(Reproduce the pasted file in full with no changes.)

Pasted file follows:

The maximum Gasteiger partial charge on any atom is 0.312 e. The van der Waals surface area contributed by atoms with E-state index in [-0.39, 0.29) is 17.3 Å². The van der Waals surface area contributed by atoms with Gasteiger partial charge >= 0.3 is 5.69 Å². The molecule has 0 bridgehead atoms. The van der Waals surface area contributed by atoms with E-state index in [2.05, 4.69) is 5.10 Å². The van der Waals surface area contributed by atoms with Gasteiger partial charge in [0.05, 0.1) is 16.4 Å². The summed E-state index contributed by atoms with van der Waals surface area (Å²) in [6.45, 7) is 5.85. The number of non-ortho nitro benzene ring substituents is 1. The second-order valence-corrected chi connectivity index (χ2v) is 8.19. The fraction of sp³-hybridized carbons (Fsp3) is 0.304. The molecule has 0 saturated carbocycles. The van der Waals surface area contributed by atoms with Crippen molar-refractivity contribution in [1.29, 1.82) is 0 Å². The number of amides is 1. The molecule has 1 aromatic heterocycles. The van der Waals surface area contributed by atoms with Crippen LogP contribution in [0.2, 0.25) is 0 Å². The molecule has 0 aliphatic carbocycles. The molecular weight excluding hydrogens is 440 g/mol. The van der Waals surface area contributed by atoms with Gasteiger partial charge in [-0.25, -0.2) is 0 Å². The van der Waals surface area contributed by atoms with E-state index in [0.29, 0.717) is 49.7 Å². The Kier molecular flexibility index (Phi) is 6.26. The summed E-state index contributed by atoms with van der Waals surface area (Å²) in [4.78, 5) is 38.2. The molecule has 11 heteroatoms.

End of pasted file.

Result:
The maximum Gasteiger partial charge on any atom is 0.312 e. The van der Waals surface area contributed by atoms with E-state index in [-0.39, 0.29) is 17.3 Å². The van der Waals surface area contributed by atoms with Gasteiger partial charge >= 0.3 is 5.69 Å². The molecule has 0 bridgehead atoms. The van der Waals surface area contributed by atoms with E-state index in [2.05, 4.69) is 5.10 Å². The van der Waals surface area contributed by atoms with Gasteiger partial charge in [0.05, 0.1) is 16.4 Å². The summed E-state index contributed by atoms with van der Waals surface area (Å²) in [6.45, 7) is 5.85. The number of non-ortho nitro benzene ring substituents is 1. The second-order valence-corrected chi connectivity index (χ2v) is 8.19. The fraction of sp³-hybridized carbons (Fsp3) is 0.304. The molecule has 0 saturated carbocycles. The van der Waals surface area contributed by atoms with Crippen molar-refractivity contribution in [1.29, 1.82) is 0 Å². The number of amides is 1. The molecule has 1 aromatic heterocycles. The van der Waals surface area contributed by atoms with Crippen LogP contribution in [0.2, 0.25) is 0 Å². The molecule has 0 aliphatic carbocycles. The molecular weight excluding hydrogens is 440 g/mol. The van der Waals surface area contributed by atoms with Gasteiger partial charge in [-0.25, -0.2) is 0 Å². The van der Waals surface area contributed by atoms with E-state index in [0.29, 0.717) is 49.7 Å². The Kier molecular flexibility index (Phi) is 6.26. The summed E-state index contributed by atoms with van der Waals surface area (Å²) in [4.78, 5) is 38.2. The molecule has 11 heteroatoms.